For wounded American veteran Ian Parkinson, the military and skateboarding were always his two greatest passions.
As a result of the surprise attack of a U.S. installation in Afghanistan, the Phoenix, Arizona native lost both of his legs. Many would assume that with such a horrific injury, skateboarding would no longer be an option.
Yet, after years of physical therapy in San Antonio, Texas with his wife by his side, Parkinson decides to return to skateboarding with the help of specialized prosthetics. more >>
The U.S. Conference of Catholic Bishops has vowed that church outreach programs to refugees will continue operating despite politicians, mainly Republicans, calling for America's borders to be closed off.
"We at the United States Conference of Catholic Bishops and Catholic Charities, we are always open to helping families who come into the United States in need of help," said Archbishop Joseph E. Kurtz of Louisville, who is president of the USCCB, according to Catholic News Service.
"We have that tradition of doing it and we're going to contribute." more >>
Terrorism. It is a word that invokes tragic imagery throughout the world, be it in North America, Africa or Europe.
It is a word associated with horrid acts performed in New York, Kenya, Paris, Syria, the Middle East, and Northern Ireland.
In the face of such horrible actions, in the face of dreadful situations, the Bible offers up verses of hope. more >>
A Synod of Presbyterian Church (USA) has canceled the debt of a predominantly African-American congregation based in New Jersey that has existed since the nineteenth century.
As part of Witherspoon Street Presbyterian Church's 175th anniversary celebration on Sunday, the Synod of the Northeast cleared the $175,000 debt the congregation owed on their facilities.
The Rev. Dr. Harold Delhagen, leader of the Synod, explained to The Christian Post that the debt cancellation for the historic Princeton church was part of the PCUSA body's commitment to acting upon their beliefs in racial equality. more >>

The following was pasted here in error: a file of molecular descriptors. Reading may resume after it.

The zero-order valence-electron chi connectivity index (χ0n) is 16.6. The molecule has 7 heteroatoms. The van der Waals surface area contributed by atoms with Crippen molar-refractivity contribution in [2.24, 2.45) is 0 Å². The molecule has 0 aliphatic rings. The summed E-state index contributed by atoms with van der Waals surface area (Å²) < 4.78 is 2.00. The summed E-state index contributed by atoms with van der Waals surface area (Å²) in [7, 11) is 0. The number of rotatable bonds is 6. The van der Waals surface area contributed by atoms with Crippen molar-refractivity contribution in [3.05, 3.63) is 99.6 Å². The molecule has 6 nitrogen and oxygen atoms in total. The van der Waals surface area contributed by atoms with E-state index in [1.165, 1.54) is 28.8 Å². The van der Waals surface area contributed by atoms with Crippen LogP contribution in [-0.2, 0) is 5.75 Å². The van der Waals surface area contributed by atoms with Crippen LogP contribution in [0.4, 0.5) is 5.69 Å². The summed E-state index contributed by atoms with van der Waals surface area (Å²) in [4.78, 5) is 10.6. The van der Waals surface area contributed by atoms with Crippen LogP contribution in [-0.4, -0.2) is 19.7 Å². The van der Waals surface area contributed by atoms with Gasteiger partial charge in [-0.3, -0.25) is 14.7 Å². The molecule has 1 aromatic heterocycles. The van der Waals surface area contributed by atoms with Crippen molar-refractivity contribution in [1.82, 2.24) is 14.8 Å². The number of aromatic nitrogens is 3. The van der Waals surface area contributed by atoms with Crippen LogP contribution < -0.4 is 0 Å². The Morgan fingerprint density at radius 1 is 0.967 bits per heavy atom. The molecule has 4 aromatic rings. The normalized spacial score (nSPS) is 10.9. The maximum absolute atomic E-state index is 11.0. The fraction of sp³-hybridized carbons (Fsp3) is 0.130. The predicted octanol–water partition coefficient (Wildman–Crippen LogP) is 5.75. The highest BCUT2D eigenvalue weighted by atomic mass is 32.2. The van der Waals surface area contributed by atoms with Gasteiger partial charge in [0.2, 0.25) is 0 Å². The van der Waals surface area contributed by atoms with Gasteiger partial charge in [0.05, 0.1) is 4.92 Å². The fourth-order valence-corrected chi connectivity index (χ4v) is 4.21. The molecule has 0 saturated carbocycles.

As the Obama administration moves to accelerate the processing of Syrian refugees seeking asylum in the United States, Republican presidential candidates have expressed concerns about Syrian refugees being allowed into the U.S. following the Paris terror attacks.
On Friday, the U.S. State Department confirmed plans to open a refugee settlement processing center in Erbil, Iraq, a Kurdish-controlled town that houses thousands of displaced people who were forced from their homes and villages due to the rise of the Islamic State terror group.
With the Obama administration planning on allowing up to 10,000 Syrian refugees to enter the U.S. in the next year, the new refugee processing center will open before the end of 2015, according to State Department spokeswoman Danna Van Brandt. Additionally, the U.S. will continue its refugee processing in Lebanon in early 2016. more >>
Presidential candidates are misleading the American public with the wrong facts on the Syrian refugee crisis and causing many to fear that accepting refugees will make the United States vulnerable to terrorist infiltration, the head of a prominent Evangelical refugee relief organization said.
Stephen Bauman, the president and CEO of World Relief, one of nine national agencies authorized by the U.S. State Department to resettle refugees in the United States, told The Christian Post in a Friday interview that the reality behind bringing Syrian refugees to the U.S. is nothing like what some of the 2016 presidential candidates are leading people to believe.
During Wednesday night's Fox Business GOP presidential undercard debate, former Arkansas Gov. Mike Huckabee, who is also a Baptist pastor, contended that the U.S. should not take in Syrian refugees. Along with citing economic concern, Huckabee reasoned that "we don't have any idea who these people are" and added that letting Syrian refugees into the country would "open the door so that ISIS people will come in." more >>